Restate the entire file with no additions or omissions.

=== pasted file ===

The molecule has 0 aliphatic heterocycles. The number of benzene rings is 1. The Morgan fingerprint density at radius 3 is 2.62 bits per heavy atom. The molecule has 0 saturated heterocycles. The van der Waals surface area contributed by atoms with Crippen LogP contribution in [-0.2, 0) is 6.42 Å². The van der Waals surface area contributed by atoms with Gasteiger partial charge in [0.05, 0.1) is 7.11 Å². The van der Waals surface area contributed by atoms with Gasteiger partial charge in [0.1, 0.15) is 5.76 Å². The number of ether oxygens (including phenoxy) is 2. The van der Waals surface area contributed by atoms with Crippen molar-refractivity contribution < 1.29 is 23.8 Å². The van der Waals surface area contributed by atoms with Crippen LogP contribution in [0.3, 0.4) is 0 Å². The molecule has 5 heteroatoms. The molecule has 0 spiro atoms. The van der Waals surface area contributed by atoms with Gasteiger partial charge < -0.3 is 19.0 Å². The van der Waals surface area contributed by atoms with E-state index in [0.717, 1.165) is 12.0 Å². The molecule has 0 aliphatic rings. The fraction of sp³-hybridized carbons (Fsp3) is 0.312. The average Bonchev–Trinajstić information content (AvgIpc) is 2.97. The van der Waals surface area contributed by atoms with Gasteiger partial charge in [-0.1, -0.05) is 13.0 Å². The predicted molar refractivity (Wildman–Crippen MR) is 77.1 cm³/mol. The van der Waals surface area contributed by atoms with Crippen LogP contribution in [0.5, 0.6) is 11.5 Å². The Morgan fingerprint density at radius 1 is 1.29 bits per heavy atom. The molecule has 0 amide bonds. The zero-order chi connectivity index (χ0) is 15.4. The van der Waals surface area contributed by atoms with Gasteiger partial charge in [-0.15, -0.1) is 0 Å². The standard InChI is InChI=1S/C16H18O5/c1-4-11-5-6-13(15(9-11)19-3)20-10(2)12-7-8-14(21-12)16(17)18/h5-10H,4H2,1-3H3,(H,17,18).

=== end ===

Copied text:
The molecule has 0 aliphatic heterocycles. The number of benzene rings is 1. The Morgan fingerprint density at radius 3 is 2.62 bits per heavy atom. The molecule has 0 saturated heterocycles. The van der Waals surface area contributed by atoms with Crippen LogP contribution in [-0.2, 0) is 6.42 Å². The van der Waals surface area contributed by atoms with Gasteiger partial charge in [0.05, 0.1) is 7.11 Å². The van der Waals surface area contributed by atoms with Gasteiger partial charge in [0.1, 0.15) is 5.76 Å². The number of ether oxygens (including phenoxy) is 2. The van der Waals surface area contributed by atoms with Crippen molar-refractivity contribution < 1.29 is 23.8 Å². The van der Waals surface area contributed by atoms with Crippen LogP contribution in [0.3, 0.4) is 0 Å². The molecule has 5 heteroatoms. The molecule has 0 spiro atoms. The van der Waals surface area contributed by atoms with Gasteiger partial charge < -0.3 is 19.0 Å². The van der Waals surface area contributed by atoms with E-state index in [0.717, 1.165) is 12.0 Å². The molecule has 0 aliphatic rings. The fraction of sp³-hybridized carbons (Fsp3) is 0.312. The average Bonchev–Trinajstić information content (AvgIpc) is 2.97. The van der Waals surface area contributed by atoms with Gasteiger partial charge in [-0.1, -0.05) is 13.0 Å². The predicted molar refractivity (Wildman–Crippen MR) is 77.1 cm³/mol. The van der Waals surface area contributed by atoms with Crippen LogP contribution in [0.5, 0.6) is 11.5 Å². The Morgan fingerprint density at radius 1 is 1.29 bits per heavy atom. The molecule has 0 amide bonds. The zero-order chi connectivity index (χ0) is 15.4. The van der Waals surface area contributed by atoms with Gasteiger partial charge in [-0.15, -0.1) is 0 Å². The standard InChI is InChI=1S/C16H18O5/c1-4-11-5-6-13(15(9-11)19-3)20-10(2)12-7-8-14(21-12)16(17)18/h5-10H,4H2,1-3H3,(H,17,18).